THE thought of a whole day dedicated to maths might send a shiver down the spine of many, but was enjoyed by youngsters at a Blandford school.
Mark McSweeney, the new head of mathematics at Hanford School, and his department ran a day of maths activities that pulled out all the stops.
Year 8 were introduced to newly established ‘Hanford Jewel Exchange’, an exchange that is surely soon to rival London, New York and Hong Kong, where they set up investment companies, bought and sold jewels and followed the market.
There were cries of joy and despair at the vagaries of the local jewel market as prices rose and fell.
Continuing the business and finance theme, Year 7 girls became entrepreneurs, setting up small businesses running ice cream vans. They had to work out start-up costs, running costs and determine the best price at which to sell their ice cream.
Of course, for quality control purposes, the product had to be sampled.
Year 6 girls exhibited their Hanford gung-ho sense of fun with a semaphore activity – a system of sending messages by holding arms or two flags in certain positions according to an alphabetic code.
They learned the code and were tasked with passing messages to and fro across the school lawn.
Pupils in Year 5 explored the art of Piet Mondrian, which involved careful use of straight lines and right angles and finally the youngest pupils made their business contribution by working as greengrocers, weighing and categorising vegetables in preparation for creating nutritious packages for potential customers.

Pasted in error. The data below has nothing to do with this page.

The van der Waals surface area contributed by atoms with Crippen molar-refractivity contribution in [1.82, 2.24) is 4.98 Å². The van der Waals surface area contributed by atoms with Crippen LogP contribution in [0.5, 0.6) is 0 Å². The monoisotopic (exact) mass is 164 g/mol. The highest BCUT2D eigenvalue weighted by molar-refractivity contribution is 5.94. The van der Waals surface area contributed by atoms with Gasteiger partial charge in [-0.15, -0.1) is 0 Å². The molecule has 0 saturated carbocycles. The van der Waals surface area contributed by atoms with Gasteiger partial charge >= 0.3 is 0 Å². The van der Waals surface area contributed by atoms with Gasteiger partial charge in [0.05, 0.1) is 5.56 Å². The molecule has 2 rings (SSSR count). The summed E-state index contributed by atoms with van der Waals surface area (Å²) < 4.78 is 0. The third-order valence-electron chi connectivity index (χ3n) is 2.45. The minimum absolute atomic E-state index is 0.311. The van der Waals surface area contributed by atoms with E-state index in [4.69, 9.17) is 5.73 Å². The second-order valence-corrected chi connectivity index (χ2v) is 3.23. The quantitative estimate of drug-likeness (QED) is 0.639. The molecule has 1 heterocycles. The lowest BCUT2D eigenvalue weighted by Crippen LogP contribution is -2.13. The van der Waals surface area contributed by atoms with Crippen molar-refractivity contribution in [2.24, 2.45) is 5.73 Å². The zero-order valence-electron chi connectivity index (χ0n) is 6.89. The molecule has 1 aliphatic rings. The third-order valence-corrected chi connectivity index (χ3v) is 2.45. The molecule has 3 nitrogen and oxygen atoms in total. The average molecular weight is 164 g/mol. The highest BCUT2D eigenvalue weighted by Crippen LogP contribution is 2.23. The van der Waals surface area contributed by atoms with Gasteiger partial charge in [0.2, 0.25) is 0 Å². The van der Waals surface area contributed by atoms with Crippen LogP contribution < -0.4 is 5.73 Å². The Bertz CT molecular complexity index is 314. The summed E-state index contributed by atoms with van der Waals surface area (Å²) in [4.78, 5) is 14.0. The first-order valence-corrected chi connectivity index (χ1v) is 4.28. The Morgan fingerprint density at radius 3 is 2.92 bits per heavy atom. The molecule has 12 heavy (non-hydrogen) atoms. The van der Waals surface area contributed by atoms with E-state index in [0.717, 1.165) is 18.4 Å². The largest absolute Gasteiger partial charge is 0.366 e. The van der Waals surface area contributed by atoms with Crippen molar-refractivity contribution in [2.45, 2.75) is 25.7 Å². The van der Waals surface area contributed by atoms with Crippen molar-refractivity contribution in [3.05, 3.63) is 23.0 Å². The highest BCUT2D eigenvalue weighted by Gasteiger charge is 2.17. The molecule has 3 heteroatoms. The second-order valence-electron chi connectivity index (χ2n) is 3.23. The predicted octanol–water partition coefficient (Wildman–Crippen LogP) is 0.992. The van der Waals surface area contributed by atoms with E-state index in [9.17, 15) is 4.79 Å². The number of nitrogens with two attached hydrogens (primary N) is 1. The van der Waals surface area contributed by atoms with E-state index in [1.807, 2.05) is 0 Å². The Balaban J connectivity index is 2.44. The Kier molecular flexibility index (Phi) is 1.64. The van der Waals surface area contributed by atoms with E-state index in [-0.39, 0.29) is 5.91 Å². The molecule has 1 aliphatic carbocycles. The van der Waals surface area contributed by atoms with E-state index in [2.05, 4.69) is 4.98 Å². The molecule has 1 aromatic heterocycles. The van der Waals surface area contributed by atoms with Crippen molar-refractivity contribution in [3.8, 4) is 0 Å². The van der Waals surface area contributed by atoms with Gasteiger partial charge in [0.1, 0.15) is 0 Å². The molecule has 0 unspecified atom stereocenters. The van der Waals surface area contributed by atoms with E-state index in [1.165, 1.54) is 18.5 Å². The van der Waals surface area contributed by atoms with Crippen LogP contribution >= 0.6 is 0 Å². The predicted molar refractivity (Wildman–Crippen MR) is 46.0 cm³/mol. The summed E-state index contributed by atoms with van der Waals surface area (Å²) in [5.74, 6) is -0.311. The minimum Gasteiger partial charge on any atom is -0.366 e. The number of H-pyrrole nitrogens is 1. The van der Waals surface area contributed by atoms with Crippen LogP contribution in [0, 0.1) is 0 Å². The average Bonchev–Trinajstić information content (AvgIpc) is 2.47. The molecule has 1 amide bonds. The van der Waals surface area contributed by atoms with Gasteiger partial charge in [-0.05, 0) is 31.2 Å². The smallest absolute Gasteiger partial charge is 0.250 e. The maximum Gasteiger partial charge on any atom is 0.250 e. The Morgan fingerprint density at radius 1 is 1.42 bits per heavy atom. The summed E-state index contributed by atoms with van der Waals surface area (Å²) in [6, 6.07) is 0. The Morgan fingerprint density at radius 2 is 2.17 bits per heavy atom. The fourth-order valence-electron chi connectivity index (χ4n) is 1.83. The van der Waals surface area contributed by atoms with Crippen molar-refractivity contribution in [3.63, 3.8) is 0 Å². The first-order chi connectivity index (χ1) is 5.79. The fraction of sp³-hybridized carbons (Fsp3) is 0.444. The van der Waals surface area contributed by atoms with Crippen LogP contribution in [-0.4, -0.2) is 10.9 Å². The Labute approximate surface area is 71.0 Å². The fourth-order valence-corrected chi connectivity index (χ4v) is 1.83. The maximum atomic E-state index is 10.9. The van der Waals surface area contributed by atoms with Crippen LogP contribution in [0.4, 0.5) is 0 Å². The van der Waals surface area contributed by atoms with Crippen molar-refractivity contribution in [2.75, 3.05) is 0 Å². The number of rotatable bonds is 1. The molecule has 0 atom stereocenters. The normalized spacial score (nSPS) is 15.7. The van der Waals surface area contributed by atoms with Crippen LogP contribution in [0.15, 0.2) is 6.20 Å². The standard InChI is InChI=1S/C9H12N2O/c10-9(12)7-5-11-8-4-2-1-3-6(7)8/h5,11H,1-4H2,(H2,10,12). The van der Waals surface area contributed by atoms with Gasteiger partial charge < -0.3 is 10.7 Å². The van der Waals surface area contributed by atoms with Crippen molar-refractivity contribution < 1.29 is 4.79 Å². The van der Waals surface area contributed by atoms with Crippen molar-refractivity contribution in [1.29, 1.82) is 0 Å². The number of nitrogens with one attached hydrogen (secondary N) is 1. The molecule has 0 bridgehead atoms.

Rory Johnston, head at Hanford, said: “Behind all the fun was a serious motive; the need for sound mathematical skills is an essential requirement for every girl at Hanford.
“Numeracy is an invaluable life skill underpinning everything from managing a bank account to running a company.
“A fun activities day like this, focused around mathematical skills, will help the girls move through the school and beyond with confidence and a sense of achievement.”
Year 8 pupil Clara said: “It was a really fun experience and it was educational.”
And fellow pupil Blanca added: “It was so much fun and showed us how to work in teams.”